Press "Enter" to skip to content

NZ: Diets Are Changing Because Of Prices

I’ve stopped buying tomatoes this Spring and the reason for this is plain and simple, the price. At our local supermarket they have reached NZ$19 a kilo ($US11.20), it makes too much of a hole in the grocery bill to put them in the shopping trolley when wandering the aisles and there are more foods that are not making it into the trolley as well. A block of cheese (1kg) is now NZ$21 (US12.38) which means it often doesn’t get bought and vegetables such cucumbers, cauliflower, cabbages, capsicums and lettuces are all of poor quality and very expensive.

The tomatoes that are available are locally grown and this is different for this time of year because we are told that Australia has had a poor season (for a variety of reasons) and so the supply from Queensland is not as available.
There is no excuse for the price of cheese however. New Zealand milk is renowned for it’s quality and there is a huge abundance of it in the land but monopolising corporations are not interested in making cheese available to ordinary New Zealanders at a reasonable price, they want to make profits for shareholders. The result is, high prices ‘because they can’. Their excuse, as always is high production costs.

You would think that if you go along to local markets that the prices would be better, but the squeeze is on so many people these days that the prices there are a little better, but not much.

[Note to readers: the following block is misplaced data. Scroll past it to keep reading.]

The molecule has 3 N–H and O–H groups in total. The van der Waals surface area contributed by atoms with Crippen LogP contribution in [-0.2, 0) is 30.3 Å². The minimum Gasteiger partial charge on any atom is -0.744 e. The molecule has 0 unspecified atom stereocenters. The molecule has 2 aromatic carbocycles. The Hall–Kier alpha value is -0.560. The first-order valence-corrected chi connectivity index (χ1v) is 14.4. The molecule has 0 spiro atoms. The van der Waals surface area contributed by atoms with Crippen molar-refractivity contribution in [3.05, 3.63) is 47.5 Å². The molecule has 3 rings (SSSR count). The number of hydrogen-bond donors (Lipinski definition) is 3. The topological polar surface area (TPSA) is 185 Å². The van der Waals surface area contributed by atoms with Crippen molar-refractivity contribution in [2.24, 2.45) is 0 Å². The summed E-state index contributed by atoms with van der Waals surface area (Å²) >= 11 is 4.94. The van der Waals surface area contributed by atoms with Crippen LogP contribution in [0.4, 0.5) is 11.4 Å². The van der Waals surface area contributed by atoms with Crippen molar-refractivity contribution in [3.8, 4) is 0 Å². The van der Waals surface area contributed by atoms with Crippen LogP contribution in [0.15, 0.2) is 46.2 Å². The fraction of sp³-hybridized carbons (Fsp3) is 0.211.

So, diets are changing and and cheap junk foods are often being substituted for quality fare which means an unhealthy population and dissatisfaction with the powers that be for creating the situation.

So, what can be done about it? Get a garden going. It’s Spring in New Zealand and so any opportunity to grow your own food should be pursued. I have tomatoes and other vegetables underway and expect to have fresh produce by the New Year.
Fill the freezer, winter can be circumnavigated by having lot’s of vegies frozen, ready for thawing and eating. Bottling of fruit and dehydrating will ensure the availability of goodness nutrition over the colder months.

Incomes are not rising to meet inflationary prices which means that food quality for the masses is going down. Rents in particular are absorbing large portions of peoples’ incomes and if you happen to have a mortgage then payments on that loan are rising as well.
Food and shelter are under attack in New Zealand and from what I can gather it’s the same in most countries.

One Comment

  1. Wulf Wulf September 21, 2022

    Fine observations and conclusions, as usual!

Leave a Reply

Your email address will not be published. Required fields are marked *